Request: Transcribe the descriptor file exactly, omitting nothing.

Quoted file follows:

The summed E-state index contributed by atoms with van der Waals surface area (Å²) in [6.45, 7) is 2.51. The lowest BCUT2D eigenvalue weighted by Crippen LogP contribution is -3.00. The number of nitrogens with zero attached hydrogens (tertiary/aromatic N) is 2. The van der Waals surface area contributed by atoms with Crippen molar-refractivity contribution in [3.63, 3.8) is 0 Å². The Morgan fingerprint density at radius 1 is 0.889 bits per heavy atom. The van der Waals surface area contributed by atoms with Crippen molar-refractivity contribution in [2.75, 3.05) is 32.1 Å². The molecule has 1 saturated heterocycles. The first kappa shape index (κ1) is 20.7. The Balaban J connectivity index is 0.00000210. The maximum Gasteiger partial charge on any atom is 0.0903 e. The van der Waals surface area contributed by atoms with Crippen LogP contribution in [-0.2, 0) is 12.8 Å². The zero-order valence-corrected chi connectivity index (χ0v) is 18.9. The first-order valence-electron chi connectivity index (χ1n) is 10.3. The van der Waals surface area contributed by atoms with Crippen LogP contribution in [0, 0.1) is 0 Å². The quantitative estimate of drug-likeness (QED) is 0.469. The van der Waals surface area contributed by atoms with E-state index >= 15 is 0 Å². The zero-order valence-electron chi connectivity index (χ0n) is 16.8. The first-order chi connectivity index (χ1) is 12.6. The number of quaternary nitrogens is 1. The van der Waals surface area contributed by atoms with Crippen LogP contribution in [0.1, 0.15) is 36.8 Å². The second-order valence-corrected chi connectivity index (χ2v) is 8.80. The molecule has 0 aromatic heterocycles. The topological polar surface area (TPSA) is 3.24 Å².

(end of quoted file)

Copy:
The summed E-state index contributed by atoms with van der Waals surface area (Å²) in [6.45, 7) is 2.51. The lowest BCUT2D eigenvalue weighted by Crippen LogP contribution is -3.00. The number of nitrogens with zero attached hydrogens (tertiary/aromatic N) is 2. The van der Waals surface area contributed by atoms with Crippen molar-refractivity contribution in [3.63, 3.8) is 0 Å². The Morgan fingerprint density at radius 1 is 0.889 bits per heavy atom. The van der Waals surface area contributed by atoms with Crippen molar-refractivity contribution in [2.75, 3.05) is 32.1 Å². The molecule has 1 saturated heterocycles. The first kappa shape index (κ1) is 20.7. The Balaban J connectivity index is 0.00000210. The maximum Gasteiger partial charge on any atom is 0.0903 e. The van der Waals surface area contributed by atoms with Crippen LogP contribution in [-0.2, 0) is 12.8 Å². The zero-order valence-corrected chi connectivity index (χ0v) is 18.9. The first-order valence-electron chi connectivity index (χ1n) is 10.3. The van der Waals surface area contributed by atoms with Crippen LogP contribution in [0, 0.1) is 0 Å². The quantitative estimate of drug-likeness (QED) is 0.469. The van der Waals surface area contributed by atoms with E-state index >= 15 is 0 Å². The zero-order valence-electron chi connectivity index (χ0n) is 16.8. The first-order chi connectivity index (χ1) is 12.6. The number of quaternary nitrogens is 1. The van der Waals surface area contributed by atoms with Crippen LogP contribution in [0.1, 0.15) is 36.8 Å². The second-order valence-corrected chi connectivity index (χ2v) is 8.80. The molecule has 0 aromatic heterocycles. The topological polar surface area (TPSA) is 3.24 Å².